for refusing to sign a restrictive media bill into law. [For
additional information see the Eurasia Insight archive]. At the same
time, media rights groups remain critical of the Kazakhstani
government for its harassment of prominent opposition journalists, in
particular Sergei Duvanov. [For additional information see the
Eurasia Insight archive].

According to RWB, Kyrgyzstan damaged its reputation for having
Central Asia's freest media by approving constitutional amendments in
early 2003 that impose "further curbs on press freedom." The RWB
Annual Report also criticized the Kyrgyz government for forcing Maya
Stolitsa, a leading opposition newspaper, out of business. On the
positive side, the report expressed hope that a new US-financed
printing press would facilitate the publication of independent
newspapers and periodicals. [For background see the Eurasia Insight
archive].

In Tajikistan, President Imomali Rahmonov recently proposed
substantial tax breaks to stimulate print media development. However,
Tajik broadcast outlets, which enjoy far greater audiences than do
newspapers and periodicals, would not be eligible for the tax breaks.
[For additional information see the Eurasia Insight archive]. Despite
Rahmonov's recent support for press independence, the RWB report said
the Tajik government "continued their extensive harassment of
independent newspapers and refused to issue operating licenses to
privately-owned TV and radio stations."

The Caucasus has also witnessed a fair share of media harassment.
Observers say politically-related violence in Armenia and Azerbaijan
has prompted authorities in both countries to crack down on its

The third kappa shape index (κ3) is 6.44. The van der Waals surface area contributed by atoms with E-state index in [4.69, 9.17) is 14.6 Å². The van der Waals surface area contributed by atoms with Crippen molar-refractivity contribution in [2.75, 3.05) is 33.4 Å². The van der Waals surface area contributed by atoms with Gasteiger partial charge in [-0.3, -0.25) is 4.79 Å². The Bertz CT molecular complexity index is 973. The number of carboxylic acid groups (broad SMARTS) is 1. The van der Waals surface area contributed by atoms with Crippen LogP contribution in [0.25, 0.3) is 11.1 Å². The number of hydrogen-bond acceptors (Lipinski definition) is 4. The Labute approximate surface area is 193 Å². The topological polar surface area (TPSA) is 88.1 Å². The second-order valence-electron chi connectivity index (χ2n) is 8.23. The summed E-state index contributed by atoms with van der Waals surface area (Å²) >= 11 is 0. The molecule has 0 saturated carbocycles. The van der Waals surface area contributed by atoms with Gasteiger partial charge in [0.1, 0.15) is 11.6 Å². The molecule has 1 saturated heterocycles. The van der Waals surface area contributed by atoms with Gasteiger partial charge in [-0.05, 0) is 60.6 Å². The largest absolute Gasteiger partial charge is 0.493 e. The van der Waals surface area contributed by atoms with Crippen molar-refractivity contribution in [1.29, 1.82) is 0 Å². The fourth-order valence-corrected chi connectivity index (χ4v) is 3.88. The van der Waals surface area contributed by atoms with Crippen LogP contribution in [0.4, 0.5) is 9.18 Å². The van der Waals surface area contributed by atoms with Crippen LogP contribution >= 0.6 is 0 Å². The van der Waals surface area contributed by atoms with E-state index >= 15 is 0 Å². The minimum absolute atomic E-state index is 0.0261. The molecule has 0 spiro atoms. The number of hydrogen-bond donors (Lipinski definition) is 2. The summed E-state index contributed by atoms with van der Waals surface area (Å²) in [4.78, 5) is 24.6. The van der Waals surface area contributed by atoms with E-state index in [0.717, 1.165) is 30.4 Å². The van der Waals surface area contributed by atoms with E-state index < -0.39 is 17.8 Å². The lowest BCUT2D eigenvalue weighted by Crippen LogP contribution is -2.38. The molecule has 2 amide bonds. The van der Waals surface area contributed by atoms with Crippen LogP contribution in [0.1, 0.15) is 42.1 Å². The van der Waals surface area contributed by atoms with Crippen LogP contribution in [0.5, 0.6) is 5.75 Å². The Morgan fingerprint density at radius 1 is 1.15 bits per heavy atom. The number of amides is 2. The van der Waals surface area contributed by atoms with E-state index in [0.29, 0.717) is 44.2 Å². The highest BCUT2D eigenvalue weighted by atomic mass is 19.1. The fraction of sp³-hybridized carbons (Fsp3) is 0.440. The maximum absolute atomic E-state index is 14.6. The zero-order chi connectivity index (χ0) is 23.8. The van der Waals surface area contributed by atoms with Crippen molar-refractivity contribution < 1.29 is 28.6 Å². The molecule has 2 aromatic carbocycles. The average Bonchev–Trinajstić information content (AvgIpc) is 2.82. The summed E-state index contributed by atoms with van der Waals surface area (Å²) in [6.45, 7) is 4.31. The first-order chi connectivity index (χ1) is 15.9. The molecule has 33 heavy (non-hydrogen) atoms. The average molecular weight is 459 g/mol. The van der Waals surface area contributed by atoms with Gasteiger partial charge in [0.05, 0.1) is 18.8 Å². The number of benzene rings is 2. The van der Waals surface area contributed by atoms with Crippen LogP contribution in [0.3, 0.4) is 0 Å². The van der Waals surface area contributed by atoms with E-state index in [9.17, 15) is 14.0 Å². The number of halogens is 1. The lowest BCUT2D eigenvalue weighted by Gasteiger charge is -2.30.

critics.

Robert Kocharian's administration in Armenia has come under growing
pressure from his political opponents, who maintain the country's
presidential and parliamentary elections in 2003 were rigged. [For
background see the Eurasia Insight archive]. In April, authorities
used force to break up opposition protests in Yerevan, with riot
police apparently targeting journalists for beatings. [For additional
information see the Eurasia Insight archive]. On April 30, an ad hoc
group calling itself In Protection of Journalists appealed to the
government to stop harassing media representatives, the Arminfo news
agency reported. "It is not known why violence against journalists is
continuing and does not get authorities' adequate assessment," the
group said in a written statement.

Azerbaijan has long presented independent journalists with difficult
working conditions. Since the disputed October 2003 presidential
election, President Ilham Aliyev has maintained considerable pressure
on opposition-allied media outlets. [For additional information see
the Eurasia Insight archive]. "The hoped-for wave of reform after
Ilham Aliev, son of longtime leader Heidar Aliev, became president
... did not come," the RWB report said. "Opposition media remained
under broad pressure, there was no diversity in broadcasting and the
regime did not fulfill its international commitments."

Meanwhile, Georgia received a mildly favorable review from RWB, which
noted that the coming to power of President Mikheil Saakashvili's
administration in January "raised fresh hopes" that the development
of independent media would accelerate.

From: Emil Lazarian | Ararat NewsPress